My Tasty Little White Lie
email@example.com | 2/22/2013, 4:23 p.m.
I love cookies, but then, who doesn’t? The other day I brought these peanut butter chocolate chip cookies made with white beans into the office. I didn’t tell my colleagues at first and when I did, they were surprised to find out that there were white beans in them. I am not claiming that they are “good” for you or they taste exactly like a bakery cookie, but the recipe adds some good nutrition to a cookie.
Peanut Butter and Chocolate Chip Cookies with White Beans
3/4 cup pureed white beans (drained and rinsed) – the key is to puree them to almost a liquid, no lumps
1/4 cup butter substitute (I prefer Brummel and Brown because it is a yogurt base that bakes well)
1/2 cup brown sugar (or brown sugar substitute)
1/2 cup sugar (or sugar substitute specifically for baking)
1/2-3/4 cup of peanut butter
1 tsp vanilla
1 cup whole wheat flour
1 cup white flour
1 Tbsp baking soda
1 tsp baking powder
2 1/2 cup ground oat flour (put regular oats in blender or food processor until they are the consistency of flour
1 cup of chocolate chips
1 cup of peanut butter chips (optional)
Preheat the oven to 400 degrees. Mix white beans, butter, brown sugar, white sugar, eggs, peanut butter, and vanilla thoroughly. Mix dry ingredients. Pour the wet ingredients into the dry ingredients and mix gently but thoroughly with a wooden spoon.
Drop by the tablespoon onto your cookie sheet and bake at 400 degrees for 6 minutes. This will make about 3-dozen cookies.
You can also omit the peanut butter and peanut butter chips to have chocolate chip cookies with white beans. And remember, even though this cookie recipe is healthier, it is still a cookie.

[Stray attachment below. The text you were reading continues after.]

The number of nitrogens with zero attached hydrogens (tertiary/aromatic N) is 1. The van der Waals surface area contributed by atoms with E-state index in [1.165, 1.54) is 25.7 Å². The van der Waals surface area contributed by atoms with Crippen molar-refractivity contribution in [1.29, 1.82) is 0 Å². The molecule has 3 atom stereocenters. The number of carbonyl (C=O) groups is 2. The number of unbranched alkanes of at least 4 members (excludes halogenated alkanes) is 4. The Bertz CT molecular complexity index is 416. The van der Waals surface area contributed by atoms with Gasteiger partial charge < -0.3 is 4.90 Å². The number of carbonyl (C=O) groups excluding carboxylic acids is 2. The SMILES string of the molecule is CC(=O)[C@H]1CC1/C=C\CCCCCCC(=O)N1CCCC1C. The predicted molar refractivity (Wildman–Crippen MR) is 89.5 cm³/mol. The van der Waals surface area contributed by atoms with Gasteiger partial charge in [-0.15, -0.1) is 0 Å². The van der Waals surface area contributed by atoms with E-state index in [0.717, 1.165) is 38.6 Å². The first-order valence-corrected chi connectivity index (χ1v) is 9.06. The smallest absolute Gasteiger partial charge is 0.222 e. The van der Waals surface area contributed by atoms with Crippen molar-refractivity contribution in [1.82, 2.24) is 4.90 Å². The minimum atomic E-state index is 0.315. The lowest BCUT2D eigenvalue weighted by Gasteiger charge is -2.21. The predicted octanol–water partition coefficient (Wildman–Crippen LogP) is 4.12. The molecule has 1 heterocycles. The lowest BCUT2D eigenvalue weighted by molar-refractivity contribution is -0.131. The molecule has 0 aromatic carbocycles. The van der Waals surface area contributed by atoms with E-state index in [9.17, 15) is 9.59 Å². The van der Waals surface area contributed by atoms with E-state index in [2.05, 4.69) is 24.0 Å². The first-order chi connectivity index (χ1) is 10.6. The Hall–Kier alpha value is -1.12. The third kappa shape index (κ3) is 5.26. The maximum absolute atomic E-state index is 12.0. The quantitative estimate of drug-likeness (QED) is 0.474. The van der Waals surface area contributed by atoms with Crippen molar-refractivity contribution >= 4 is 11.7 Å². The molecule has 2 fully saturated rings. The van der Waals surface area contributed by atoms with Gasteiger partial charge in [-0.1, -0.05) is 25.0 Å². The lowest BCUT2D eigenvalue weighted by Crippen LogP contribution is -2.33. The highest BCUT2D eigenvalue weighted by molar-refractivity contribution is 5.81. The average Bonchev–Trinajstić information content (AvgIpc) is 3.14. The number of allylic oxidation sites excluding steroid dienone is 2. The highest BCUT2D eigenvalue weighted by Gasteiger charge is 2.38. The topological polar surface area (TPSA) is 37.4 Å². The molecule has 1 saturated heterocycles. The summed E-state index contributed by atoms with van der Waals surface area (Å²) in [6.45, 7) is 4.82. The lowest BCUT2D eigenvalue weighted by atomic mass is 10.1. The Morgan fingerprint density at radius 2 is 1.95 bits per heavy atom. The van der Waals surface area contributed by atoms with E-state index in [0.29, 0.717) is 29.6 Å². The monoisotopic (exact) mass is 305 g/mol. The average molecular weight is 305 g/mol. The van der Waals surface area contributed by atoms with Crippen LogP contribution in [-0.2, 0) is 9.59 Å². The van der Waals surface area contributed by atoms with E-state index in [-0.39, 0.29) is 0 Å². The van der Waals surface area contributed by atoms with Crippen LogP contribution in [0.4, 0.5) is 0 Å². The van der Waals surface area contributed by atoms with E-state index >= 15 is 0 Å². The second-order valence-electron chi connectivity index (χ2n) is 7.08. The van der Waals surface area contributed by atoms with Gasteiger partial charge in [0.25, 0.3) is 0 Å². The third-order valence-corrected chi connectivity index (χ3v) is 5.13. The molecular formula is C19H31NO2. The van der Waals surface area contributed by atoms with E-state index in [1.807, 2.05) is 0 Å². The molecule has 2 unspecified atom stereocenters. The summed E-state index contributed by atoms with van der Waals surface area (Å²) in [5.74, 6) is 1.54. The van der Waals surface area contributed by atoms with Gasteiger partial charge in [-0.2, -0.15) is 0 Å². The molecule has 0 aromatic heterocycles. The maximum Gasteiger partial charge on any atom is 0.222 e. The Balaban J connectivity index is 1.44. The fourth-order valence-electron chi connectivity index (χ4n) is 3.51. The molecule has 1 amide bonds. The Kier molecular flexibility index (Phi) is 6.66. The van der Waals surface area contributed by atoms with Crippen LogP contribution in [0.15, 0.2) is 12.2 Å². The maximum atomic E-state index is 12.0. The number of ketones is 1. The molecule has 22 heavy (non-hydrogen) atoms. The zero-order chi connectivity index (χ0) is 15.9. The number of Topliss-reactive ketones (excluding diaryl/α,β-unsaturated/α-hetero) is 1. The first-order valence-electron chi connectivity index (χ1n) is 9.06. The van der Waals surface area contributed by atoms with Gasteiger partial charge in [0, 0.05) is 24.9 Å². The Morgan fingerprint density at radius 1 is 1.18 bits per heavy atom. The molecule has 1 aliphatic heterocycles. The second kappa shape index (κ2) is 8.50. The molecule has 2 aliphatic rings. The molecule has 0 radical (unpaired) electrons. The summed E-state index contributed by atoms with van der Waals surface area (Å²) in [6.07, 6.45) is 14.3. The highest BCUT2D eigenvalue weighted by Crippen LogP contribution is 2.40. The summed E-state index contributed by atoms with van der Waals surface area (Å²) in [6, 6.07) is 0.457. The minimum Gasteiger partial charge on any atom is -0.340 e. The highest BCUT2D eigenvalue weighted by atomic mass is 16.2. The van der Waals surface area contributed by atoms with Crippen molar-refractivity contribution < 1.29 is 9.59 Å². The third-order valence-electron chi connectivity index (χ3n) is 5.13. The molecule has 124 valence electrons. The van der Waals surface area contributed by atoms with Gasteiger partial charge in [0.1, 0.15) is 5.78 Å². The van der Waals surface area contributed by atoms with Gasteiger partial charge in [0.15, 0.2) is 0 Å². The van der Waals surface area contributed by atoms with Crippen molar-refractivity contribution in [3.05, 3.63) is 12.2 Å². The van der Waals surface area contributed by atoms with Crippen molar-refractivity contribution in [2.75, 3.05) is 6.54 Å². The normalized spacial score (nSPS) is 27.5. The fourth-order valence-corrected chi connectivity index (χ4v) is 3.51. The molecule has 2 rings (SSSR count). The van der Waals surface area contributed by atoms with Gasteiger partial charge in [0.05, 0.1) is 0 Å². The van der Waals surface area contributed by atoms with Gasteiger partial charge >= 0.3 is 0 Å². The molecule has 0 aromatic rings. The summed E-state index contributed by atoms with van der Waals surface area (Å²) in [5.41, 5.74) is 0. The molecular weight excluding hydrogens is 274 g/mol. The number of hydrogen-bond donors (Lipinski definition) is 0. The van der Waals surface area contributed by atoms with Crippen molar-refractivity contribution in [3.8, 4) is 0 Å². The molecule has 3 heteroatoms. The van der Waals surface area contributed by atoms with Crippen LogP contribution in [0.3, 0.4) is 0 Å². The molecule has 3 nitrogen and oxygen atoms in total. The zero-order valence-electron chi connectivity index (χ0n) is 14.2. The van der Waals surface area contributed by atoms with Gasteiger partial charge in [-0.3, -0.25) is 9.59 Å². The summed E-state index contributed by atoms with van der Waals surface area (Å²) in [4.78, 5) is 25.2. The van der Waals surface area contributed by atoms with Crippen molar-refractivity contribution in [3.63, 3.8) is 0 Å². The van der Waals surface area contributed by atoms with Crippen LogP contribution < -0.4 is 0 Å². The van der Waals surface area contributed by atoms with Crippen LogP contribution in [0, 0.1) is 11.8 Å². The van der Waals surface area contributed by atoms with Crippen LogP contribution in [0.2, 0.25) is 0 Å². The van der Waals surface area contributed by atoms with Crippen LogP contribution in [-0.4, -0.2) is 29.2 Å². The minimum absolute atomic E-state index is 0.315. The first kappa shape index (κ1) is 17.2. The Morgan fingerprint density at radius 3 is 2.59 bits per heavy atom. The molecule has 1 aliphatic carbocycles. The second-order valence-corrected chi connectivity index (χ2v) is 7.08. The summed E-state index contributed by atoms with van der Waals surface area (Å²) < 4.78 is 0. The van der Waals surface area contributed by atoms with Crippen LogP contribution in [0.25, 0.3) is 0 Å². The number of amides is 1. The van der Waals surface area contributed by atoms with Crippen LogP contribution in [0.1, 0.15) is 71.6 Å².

Editor’s Note: Grace Derocha is a registered dietitian, certified diabetes educator and health coach at Blue Cross Blue Shield of Michigan. For other healthier cookie recipes check out Grace’s blog on: AHealthierMichigan.org
Grace Derocha, a registered dietitian and certified diabetes educator and health coach at Blue Cross Blue Shield of Michigan, has a sweet tooth, too. Here are some of the recipe substitutions she uses at home to limit calories without cutting the taste we all crave. Grace suggests:
- Try using whole-wheat flour instead of white flour.
- Instead of shortening, butter, or margarine, use liquid oil. Please note: use 1/4 less liquid oil for the solid fat in recipe.
- For example, if the recipe calls for 1 cup of butter, use 3/4 cup liquid oil.
- Substitute applesauce or prune puree for half of the butter, shortening or oil in your cookie recipe. You may have to reduce your baking time by 25%.
- Use skim or no fat milk instead of whole milk, half and half or evaporated milk.
- Use egg whites (usually 2 egg whites for every egg) or 1/4 cup egg substitute.
- Reduce sugar by 1/4 to 1/3. For example, if the recipe calls for 1 cup, use 2/3 cup.
- Use sucalose (baking Splenda or brown sugar Splenda) instead of regular granulated or regular brown sugar. Add 1/2 teaspoon of baking soda in addition to each cup of Splenda used. Baking time is usually shorter and the product will have a smaller yield, too.
- Add some cinnamon, vanilla or almond extract to your cookies to give the impression of sweetness, while cutting back on the sugar.